Executing a python script while it is running

Aaron Brady castironpi at gmail.com
Wed Jun 17 12:34:47 EDT 2009

On Jun 16, 3:48 pm, Zach Hobesh <hob... at gmail.com> wrote:
> > A lot more information would be useful.  What version of Python, and what
> > operating system environment?  Exactly what would you like to happen when
> > the batch file is invoked a second time?
> I'm running Python 2.6.2 on Windows.  I'm passing filenames to the
> batch files and I need all filenames to be processed.  I can't have
> any fails.  I'm working on logging any fails I do have so that I can
> maybe batch process at the end of the day.
> >  2) let them both run as separate processes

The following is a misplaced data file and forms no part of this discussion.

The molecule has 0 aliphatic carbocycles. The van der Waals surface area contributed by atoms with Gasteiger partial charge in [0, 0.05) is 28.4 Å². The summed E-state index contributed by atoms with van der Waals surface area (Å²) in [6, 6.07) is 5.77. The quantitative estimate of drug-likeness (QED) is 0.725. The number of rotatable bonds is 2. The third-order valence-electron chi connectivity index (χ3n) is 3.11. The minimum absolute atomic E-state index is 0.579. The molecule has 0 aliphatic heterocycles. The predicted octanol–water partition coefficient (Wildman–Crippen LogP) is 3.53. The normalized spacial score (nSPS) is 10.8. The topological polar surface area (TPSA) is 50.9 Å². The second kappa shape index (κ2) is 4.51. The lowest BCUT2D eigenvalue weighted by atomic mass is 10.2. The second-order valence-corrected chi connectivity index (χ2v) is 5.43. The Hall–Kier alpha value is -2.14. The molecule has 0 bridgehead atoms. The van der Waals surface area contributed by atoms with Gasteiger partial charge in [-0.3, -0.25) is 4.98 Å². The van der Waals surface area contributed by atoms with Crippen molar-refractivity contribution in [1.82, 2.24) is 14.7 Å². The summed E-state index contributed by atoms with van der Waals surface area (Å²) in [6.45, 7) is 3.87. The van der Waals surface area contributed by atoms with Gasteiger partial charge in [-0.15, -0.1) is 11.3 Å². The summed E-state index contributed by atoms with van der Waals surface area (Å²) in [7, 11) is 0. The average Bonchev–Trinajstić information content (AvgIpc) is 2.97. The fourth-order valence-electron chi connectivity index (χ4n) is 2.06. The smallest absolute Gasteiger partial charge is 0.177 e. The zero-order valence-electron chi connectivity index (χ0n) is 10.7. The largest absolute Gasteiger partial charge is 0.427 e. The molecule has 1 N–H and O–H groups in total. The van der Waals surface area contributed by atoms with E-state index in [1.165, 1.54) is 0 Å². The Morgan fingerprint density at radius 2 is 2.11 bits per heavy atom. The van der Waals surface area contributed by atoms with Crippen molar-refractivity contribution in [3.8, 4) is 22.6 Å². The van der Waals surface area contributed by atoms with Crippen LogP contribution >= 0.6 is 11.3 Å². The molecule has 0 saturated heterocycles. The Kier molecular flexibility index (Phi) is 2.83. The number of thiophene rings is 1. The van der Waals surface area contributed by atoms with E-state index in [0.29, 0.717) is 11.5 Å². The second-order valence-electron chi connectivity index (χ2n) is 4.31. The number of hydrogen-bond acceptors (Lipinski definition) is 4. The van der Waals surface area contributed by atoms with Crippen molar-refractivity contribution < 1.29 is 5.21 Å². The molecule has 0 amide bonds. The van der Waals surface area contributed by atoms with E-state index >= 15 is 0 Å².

> This sounds like a good option, but I'm not totally sure on how to go
> about this?
> >  4) queue something to be processed when the first run finishes
> I had the same idea, but I believe it would involve having another
> python script run all day long, which wouldn't necessarily be a bad
> thing, but I'd like to explore other options as well.

This sort of falls under both categories, 2 & 4, and it will probably
be judged 'poor practice' by history.  We're all historians now, I

Windows has what's called a 'named mutex' for interprocess
synchro'tion.  Start your new process, acquire their shared mutex by
name, and block on it.  You will have one process for each file, but
only one will run at once.

You won't even need to build a shared library; 'ctypes' will suffice.

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